With this “fascinating” background, one can see why any representative of Masa Son’s very “eclectic” SoftBank would be highly sought after for their thoughts on the market (and how to manipulate it best), which is probably why Rajeev Misra, EVP of SoftBank Group and CEO of the SoftBank Vision Fund (and a former Deutsche Banker of course – SoftBank has quickly emerged as the company where all the financial professionals who blew up the “real deal” DB with their financial genius ended up) was such a highlight when he presented at the Goldman Technology and Internet Conference 2021 this week.
Below, courtesy of Goldman, are the main highlights from his speech:
View on the market. Misra noted that low interest rates and asset-buying by central banks have signiﬁcantly improved market liquidity, justifying much of the valuation support for the public equity markets, and driving higher relative valuations compared to the private markets. He believes the SPAC, while not a new concept, has been a way for companies to take advantage of this and get access to the public markets more quickly, though it’s a smaller component to the broader public equity story today than interest rates and central banks.
Investment landscape. Misra highlighted that the last 12-months have dramatically changed the landscape, with many of the changes in consumer behavior unlikely to go back to normal. The pace of disruption has covered three years of ground in just one year, and eCommerce in particular has seen as much penetration growth in the last 9 months as it saw in the prior 10 years. Verticals like education, food delivery, eCommerce, life sciences, and entertainment have been key beneﬁciaries.
When thinking about the future of a post-COVID world, Misra pointed to China and South Korea, both of which are operating 6-9 months ahead of much of the rest of the world in terms of COVID suppression, noting that there have been aggressive hiring and investment cycles by companies benefiting from online shifts, something that highlights the sustainability of shifting consumer behavior. In addition, even in verticals negatively impacted by the pandemic, like ridehailing, technology-enabled companies are gaining share in a post-COVID world. Mr. Misra noted that for Didi, a Chinese ridehailing company, rides-per-day today are higher than last year, despite total market-wide rides only being at ~70% of pre-COVID levels in China.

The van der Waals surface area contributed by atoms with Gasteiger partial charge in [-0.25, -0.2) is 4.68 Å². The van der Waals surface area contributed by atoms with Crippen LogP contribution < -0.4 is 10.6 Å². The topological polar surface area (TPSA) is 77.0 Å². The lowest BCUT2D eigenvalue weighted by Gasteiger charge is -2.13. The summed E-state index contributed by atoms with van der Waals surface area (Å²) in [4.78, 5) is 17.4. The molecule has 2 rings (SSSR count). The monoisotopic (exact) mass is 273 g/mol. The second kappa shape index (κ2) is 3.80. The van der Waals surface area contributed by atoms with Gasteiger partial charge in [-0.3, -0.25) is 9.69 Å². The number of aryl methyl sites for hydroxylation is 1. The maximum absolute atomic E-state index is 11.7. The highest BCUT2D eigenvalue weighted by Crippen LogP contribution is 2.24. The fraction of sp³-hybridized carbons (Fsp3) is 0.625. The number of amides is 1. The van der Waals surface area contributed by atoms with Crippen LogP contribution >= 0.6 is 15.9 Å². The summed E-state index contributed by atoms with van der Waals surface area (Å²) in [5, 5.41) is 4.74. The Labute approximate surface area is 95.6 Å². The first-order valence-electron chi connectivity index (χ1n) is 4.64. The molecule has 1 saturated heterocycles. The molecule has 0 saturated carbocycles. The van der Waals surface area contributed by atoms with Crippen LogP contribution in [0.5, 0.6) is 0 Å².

Fund management strategy. SoftBank Vision Fund has over 100 investments, 85 of which are in Vision Fund 1 and 25 of which are in Vision Fund 2. Misra highlighted that despite SoftBank being the largest shareholder in 95% of its portfolio companies, the company has been more open over the last year to outside investors supporting follow-on fundraising rounds which helps to validate the valuation levels of these businesses. For Softbank’s portfolio companies, catalyzing business opportunities across Softbank’s ecosystem, whether that be creating business relationships or expanding geographical opportunities, is a large part of the vision. The company facilitates both debt and equity funding, including asset securitization.
Specific investment verticals. While SoftBank portfolio companies operate in a number of verticals and geographies, Misra discussed in particular SoftBank’s focus on mobility, real estate technology, and healthcare technology, with capital deployments made with a longer-term investment trajectory. In mobility, Misra highlighted the opportunity for autonomous vehicles to dramatically lower costs for transport of goods and people, something he expects will take 3-4 years to come to market. Even prior to that, however, he expects the phasing-out of car ownership to provide meaningful tailwinds to core rides in the category, creating meaningful operating leverage for ridehailing businesses as they rationalize costs (e.g., Uber with ATG, freight).
In real estate, Misra noted that there are meaningful opportunities in real estate, both residential and commercial, given the size of the asset class and level of technological disruption to date. He noted that the residential and commercial office categories were the nearest term opportunities, with hospitality and retail being further out. In healthcare technology, Misra discussed the meaningful changes expected throughout the value chain, from diagnostics to treatment and even areas like gene editing and cell therapies, the latter which he expects will take 5-6 years but is among the most exciting opportunities. With healthcare the number one component of U.S. GDP, he reiterated the focus on companies best positioned to disrupt large asset classes.
Tue, 01/12/2021 – 20:45
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Author: Tyler Durden